Growing fuchsia standards is not as difficult as it might appear. Fuchsia standards have a clear main stem topped with a dense head of foliage created through pinch pruning and make superb specimen plants. However patience is required as they may take up to 18 months of careful training to achieve.
Here are my top tips for growing fuchsia standards;
• Allow a young fuchsia stem to grow upright, whilst removing all of the side shoots as they develop. Do not remove the leaves from the mail stem however, as these will feed the plant.
• Tie the main stem in to a cane to provide support as it grows.
• Once the fuchsia plant reaches 20cm (8″) taller than the desired height, pinch out the stem tip.
• New side shoots will be produced at the top of the plant and these will form the head of the standard. Pinch out the tips of each side shoot when it reaches 2 to 4 sets of leaves. Continue pinch pruning until a rounded head has formed.
• The leaves on the main stem will be shed naturally in time, or can be carefully removed.
To overwinter standard fuchsias, they will need to be moved to a frost free position during the winter months to protect their vulnerable stem from frost damage, regardless of how hardy the variety is.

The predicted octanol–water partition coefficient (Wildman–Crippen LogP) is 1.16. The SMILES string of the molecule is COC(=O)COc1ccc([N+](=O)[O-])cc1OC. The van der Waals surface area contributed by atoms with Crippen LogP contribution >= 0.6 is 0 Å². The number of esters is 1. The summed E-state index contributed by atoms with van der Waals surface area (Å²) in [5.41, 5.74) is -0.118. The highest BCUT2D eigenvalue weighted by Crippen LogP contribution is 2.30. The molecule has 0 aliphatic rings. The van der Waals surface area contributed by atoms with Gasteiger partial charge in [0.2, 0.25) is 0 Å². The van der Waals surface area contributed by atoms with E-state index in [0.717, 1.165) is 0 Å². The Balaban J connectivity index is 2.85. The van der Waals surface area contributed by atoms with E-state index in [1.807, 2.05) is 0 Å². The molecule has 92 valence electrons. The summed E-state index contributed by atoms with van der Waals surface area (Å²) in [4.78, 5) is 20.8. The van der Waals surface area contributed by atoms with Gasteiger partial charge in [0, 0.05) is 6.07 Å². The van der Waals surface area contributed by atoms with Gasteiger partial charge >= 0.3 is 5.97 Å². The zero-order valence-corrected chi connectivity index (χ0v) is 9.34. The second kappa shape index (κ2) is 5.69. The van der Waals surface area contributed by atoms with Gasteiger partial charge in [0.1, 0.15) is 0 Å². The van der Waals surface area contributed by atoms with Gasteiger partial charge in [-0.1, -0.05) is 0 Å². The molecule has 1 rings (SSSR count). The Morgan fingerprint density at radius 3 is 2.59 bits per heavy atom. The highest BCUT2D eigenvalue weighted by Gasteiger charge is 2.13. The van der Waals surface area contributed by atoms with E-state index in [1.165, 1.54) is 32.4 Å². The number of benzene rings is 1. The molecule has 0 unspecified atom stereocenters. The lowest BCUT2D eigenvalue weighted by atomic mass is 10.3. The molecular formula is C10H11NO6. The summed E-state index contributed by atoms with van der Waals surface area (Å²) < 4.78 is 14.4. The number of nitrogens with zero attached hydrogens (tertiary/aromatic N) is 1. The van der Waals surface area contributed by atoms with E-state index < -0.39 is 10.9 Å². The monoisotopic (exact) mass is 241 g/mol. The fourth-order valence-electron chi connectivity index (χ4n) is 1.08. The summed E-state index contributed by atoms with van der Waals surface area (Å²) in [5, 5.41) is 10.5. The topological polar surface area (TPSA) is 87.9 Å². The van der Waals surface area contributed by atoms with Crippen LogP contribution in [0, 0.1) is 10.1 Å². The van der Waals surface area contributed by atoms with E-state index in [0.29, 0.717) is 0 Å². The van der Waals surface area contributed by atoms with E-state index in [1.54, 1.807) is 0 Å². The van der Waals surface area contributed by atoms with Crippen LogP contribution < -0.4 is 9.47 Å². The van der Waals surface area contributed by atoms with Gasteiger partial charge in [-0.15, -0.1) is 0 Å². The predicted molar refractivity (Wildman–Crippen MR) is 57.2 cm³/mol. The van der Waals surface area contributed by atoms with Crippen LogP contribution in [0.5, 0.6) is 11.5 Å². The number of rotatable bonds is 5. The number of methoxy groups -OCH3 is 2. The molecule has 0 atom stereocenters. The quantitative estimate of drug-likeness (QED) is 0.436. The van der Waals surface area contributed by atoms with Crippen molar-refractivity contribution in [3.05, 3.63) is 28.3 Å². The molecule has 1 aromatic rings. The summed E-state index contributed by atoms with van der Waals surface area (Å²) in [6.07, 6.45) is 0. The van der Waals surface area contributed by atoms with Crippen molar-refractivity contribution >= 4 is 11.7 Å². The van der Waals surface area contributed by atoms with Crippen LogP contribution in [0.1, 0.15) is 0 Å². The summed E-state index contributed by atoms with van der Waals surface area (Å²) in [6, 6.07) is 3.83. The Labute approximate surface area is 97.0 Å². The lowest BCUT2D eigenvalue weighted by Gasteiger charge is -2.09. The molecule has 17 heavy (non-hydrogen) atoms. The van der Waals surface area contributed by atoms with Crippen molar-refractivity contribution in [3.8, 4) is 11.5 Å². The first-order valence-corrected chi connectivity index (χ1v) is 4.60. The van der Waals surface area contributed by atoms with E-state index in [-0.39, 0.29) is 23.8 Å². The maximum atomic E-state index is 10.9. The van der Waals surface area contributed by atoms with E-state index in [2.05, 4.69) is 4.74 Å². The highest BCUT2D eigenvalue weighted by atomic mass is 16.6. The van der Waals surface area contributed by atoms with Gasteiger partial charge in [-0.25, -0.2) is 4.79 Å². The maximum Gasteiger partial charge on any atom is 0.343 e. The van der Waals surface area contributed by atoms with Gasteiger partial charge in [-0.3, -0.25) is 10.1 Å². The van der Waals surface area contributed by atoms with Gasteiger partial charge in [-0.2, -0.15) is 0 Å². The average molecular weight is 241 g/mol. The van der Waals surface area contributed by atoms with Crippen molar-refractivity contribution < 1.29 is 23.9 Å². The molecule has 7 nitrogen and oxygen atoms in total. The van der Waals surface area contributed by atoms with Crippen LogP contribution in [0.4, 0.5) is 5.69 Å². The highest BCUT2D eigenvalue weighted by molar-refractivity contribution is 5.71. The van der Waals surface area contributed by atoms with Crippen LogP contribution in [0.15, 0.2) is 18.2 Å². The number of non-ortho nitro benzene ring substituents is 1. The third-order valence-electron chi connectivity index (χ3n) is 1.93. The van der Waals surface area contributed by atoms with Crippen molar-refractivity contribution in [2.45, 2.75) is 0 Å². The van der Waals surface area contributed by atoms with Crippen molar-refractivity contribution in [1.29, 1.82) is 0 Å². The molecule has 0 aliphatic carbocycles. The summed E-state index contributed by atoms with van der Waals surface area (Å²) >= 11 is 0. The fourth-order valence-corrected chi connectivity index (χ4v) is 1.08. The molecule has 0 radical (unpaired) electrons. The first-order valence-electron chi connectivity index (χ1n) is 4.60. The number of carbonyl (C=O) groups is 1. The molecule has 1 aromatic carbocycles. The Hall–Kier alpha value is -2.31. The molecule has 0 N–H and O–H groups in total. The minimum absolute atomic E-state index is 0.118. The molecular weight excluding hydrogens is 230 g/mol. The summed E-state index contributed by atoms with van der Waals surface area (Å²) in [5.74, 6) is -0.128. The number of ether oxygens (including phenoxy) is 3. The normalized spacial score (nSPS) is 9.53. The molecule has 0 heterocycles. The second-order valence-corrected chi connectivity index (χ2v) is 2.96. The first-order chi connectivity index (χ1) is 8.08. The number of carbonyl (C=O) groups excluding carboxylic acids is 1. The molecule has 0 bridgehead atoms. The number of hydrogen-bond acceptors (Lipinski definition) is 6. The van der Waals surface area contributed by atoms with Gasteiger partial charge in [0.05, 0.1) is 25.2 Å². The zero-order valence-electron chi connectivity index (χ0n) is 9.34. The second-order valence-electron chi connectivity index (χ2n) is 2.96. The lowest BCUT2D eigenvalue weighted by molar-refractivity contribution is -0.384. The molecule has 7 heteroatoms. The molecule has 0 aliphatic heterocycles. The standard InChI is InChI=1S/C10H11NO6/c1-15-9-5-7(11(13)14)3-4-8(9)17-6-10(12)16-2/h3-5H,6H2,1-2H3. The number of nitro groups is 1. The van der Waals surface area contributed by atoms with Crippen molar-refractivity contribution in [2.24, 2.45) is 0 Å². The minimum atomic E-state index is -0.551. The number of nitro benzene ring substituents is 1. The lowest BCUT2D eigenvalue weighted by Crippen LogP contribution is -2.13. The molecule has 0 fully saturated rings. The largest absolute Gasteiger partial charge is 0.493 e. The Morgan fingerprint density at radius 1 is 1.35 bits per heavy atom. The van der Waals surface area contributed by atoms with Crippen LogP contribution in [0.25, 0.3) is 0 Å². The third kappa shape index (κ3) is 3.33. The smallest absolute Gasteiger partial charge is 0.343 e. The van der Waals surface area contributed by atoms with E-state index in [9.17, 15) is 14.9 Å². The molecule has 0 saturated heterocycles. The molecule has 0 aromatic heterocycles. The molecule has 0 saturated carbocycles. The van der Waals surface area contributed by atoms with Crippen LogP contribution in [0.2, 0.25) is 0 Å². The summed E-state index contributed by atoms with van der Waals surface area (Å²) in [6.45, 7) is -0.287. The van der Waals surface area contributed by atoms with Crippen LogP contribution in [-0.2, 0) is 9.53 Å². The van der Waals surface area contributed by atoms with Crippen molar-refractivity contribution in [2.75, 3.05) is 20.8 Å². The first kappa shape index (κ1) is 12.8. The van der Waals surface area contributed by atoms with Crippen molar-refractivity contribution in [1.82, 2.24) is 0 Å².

Plants and gardens have always been a big part of my life. I can remember helping my Dad to prick out seedlings, even before I could see over the top of the potting bench. As an adult, I trained at Writtle College where I received my degree, BSc. (Hons) Horticulture. After working in a specialist plantsman’s nursery, and later, as a consulting arboriculturalist, I joined Thompson & Morgan in 2008. Initially looking after the grounds and coordinating the plant trials, I now support the web team offering horticultural advice online. I have a keen interest in drought resistant plants and a passion for perennials, particularly hardy Geraniums. I previously stood as regional secretary for the International Plant Propagation Society which gave me lots of opportunities to see what other horticulturalists were up to in their nurseries and gardens.